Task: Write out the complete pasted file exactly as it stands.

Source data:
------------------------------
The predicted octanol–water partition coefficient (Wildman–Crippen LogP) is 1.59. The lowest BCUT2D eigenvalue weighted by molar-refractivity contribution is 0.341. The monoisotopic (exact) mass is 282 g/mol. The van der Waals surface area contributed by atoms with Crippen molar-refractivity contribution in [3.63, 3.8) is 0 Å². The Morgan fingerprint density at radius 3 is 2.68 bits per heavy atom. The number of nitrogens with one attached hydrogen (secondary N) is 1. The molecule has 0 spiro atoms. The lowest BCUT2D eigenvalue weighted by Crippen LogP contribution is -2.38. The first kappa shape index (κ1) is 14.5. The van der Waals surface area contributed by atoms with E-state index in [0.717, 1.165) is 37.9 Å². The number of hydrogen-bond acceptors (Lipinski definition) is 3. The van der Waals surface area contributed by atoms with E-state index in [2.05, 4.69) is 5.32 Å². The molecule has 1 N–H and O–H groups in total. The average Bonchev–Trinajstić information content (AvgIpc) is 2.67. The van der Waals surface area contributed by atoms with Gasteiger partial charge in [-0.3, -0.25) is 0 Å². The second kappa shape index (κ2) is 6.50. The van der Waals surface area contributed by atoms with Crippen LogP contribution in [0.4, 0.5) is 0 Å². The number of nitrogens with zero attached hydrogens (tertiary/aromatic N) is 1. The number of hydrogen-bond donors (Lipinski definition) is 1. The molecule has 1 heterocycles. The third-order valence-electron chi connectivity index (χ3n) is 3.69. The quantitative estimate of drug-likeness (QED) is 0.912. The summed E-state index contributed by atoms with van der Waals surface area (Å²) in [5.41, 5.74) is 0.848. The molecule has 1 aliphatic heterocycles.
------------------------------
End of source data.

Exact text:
The predicted octanol–water partition coefficient (Wildman–Crippen LogP) is 1.59. The lowest BCUT2D eigenvalue weighted by molar-refractivity contribution is 0.341. The monoisotopic (exact) mass is 282 g/mol. The van der Waals surface area contributed by atoms with Crippen molar-refractivity contribution in [3.63, 3.8) is 0 Å². The Morgan fingerprint density at radius 3 is 2.68 bits per heavy atom. The number of nitrogens with one attached hydrogen (secondary N) is 1. The molecule has 0 spiro atoms. The lowest BCUT2D eigenvalue weighted by Crippen LogP contribution is -2.38. The first kappa shape index (κ1) is 14.5. The van der Waals surface area contributed by atoms with E-state index in [0.717, 1.165) is 37.9 Å². The number of hydrogen-bond acceptors (Lipinski definition) is 3. The van der Waals surface area contributed by atoms with E-state index in [2.05, 4.69) is 5.32 Å². The molecule has 1 N–H and O–H groups in total. The average Bonchev–Trinajstić information content (AvgIpc) is 2.67. The van der Waals surface area contributed by atoms with Gasteiger partial charge in [-0.3, -0.25) is 0 Å². The second kappa shape index (κ2) is 6.50. The van der Waals surface area contributed by atoms with Crippen LogP contribution in [0.4, 0.5) is 0 Å². The number of nitrogens with zero attached hydrogens (tertiary/aromatic N) is 1. The number of hydrogen-bond donors (Lipinski definition) is 1. The molecule has 1 heterocycles. The third-order valence-electron chi connectivity index (χ3n) is 3.69. The quantitative estimate of drug-likeness (QED) is 0.912. The summed E-state index contributed by atoms with van der Waals surface area (Å²) in [5.41, 5.74) is 0.848. The molecule has 1 aliphatic heterocycles.